UK to beef up anti-corruption laws

The government wants to publicize the owners of private companies and punish those who help individuals hide their assets from the taxman.

The UK government plans to strengthen its anti-corruption laws through two new bills: The Small Business, Enterprise and Reform Bill and The Serious Crime Bill, both revealed earlier this month.

The Small Business, Enterprise and Reform Bill will increase transparency around who owns and controls UK private companies with a register of beneficial ownership.

The bill will also make it an offence to help individuals avoid paying tax and the UK's tax authority, HMRC, would be able to issue fines of up to £50,000 (€62,000; $85,000) for such dishonest conduct. The tax authority would also be able to name and shame those aiding tax avoiders by publishing: the name, address, the penalty amount, details of the dishonest conduct and any other information to make the person and business identifiable on the GOV.UK website for up to 12 months.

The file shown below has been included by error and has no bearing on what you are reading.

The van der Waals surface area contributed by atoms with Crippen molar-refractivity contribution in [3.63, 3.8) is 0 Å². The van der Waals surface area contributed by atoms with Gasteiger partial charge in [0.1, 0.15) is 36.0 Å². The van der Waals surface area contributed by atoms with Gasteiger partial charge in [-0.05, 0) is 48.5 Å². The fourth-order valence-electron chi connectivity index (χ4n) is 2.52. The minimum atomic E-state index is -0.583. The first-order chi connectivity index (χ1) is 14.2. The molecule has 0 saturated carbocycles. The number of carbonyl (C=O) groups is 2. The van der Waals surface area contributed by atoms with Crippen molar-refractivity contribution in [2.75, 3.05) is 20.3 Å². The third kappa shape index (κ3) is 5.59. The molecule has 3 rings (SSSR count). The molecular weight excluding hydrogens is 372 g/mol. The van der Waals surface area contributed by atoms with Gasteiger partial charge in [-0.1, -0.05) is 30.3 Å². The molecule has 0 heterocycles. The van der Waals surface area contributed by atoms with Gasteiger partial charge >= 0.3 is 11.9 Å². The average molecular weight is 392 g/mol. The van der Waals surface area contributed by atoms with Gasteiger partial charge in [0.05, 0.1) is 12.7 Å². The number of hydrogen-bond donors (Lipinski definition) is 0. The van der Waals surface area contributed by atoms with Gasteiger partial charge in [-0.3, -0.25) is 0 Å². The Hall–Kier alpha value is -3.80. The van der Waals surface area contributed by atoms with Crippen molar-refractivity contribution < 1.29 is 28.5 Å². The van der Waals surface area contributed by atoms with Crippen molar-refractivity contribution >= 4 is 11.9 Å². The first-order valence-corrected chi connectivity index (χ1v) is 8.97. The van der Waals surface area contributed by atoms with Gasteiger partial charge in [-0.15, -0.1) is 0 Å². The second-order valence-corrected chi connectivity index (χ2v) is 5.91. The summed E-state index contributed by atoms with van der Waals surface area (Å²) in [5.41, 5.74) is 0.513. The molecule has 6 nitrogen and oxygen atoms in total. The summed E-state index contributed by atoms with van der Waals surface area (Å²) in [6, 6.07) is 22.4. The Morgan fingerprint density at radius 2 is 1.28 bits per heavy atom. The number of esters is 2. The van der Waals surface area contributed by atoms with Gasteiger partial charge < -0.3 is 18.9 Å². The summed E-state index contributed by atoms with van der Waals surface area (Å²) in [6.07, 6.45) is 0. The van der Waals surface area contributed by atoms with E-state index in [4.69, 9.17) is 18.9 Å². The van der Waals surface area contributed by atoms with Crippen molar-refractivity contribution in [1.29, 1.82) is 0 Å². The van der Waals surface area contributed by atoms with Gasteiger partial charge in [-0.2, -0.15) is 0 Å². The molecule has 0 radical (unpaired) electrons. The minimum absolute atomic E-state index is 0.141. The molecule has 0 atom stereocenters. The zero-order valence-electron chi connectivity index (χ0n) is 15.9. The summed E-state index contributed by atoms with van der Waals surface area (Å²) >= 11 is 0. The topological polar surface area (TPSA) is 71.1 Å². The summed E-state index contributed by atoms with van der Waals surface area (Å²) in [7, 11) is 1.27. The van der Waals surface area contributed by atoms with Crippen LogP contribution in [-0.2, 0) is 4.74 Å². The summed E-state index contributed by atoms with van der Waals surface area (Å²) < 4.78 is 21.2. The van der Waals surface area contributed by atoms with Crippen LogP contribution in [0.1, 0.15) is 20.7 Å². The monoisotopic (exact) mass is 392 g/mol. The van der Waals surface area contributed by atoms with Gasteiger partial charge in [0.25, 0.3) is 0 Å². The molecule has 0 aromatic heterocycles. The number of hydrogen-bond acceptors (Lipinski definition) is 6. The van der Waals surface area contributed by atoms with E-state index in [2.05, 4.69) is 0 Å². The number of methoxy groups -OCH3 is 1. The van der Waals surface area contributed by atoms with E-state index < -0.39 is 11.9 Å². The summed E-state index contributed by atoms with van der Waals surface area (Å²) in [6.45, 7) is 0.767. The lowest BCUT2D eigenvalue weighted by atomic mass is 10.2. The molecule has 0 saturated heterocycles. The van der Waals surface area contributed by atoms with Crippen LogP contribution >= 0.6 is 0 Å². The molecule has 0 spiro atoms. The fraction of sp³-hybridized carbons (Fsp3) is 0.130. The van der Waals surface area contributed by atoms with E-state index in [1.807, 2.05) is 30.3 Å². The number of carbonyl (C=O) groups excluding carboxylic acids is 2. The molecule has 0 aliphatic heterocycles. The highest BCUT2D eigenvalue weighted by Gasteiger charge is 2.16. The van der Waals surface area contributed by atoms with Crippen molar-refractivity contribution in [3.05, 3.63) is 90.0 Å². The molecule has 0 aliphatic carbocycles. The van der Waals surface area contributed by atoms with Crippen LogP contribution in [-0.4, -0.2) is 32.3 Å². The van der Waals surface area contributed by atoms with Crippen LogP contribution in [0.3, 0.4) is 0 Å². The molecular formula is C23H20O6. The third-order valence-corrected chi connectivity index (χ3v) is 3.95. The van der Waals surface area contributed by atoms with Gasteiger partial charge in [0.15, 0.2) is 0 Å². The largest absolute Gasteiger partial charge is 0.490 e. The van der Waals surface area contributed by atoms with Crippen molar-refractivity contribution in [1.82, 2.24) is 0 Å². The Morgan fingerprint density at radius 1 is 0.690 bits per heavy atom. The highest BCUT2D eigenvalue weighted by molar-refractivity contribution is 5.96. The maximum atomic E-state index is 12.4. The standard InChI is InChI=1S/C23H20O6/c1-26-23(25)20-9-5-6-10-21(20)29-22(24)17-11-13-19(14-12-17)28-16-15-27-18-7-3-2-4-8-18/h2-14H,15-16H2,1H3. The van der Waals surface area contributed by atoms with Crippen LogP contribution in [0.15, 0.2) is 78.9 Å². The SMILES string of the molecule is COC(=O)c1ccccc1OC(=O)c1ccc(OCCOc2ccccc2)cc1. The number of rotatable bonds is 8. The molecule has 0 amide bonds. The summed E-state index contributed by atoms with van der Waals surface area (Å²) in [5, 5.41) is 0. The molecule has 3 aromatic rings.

Barry Johnston, a senior UK political advisor at campaign group Christian Aid, said in a statement that the government must ensure that the information in the registry is accurate, that the registry includes legal trusts in addition to companies and that the UK’s offshore centers also create registries of their own.

The UK is likely to become the first country to make public the ownership of companies set up in offshore locales such as Jersey, Guernsey and the Cayman Islands, according to a client alert from law firm Dorsey & Whitney.

The Serious Crime Bill introduces a new white collar crime offence of “participation in an organized crime group” which carries a sentence of up to five years in prison.

“Nobody is above the law. But for too long corrupt lawyers, accountants and other professionals have tried to evade justice by hiding behind a veneer of respectability,” said in a statement Karen Bradley, minister for modern slavery and organized crime.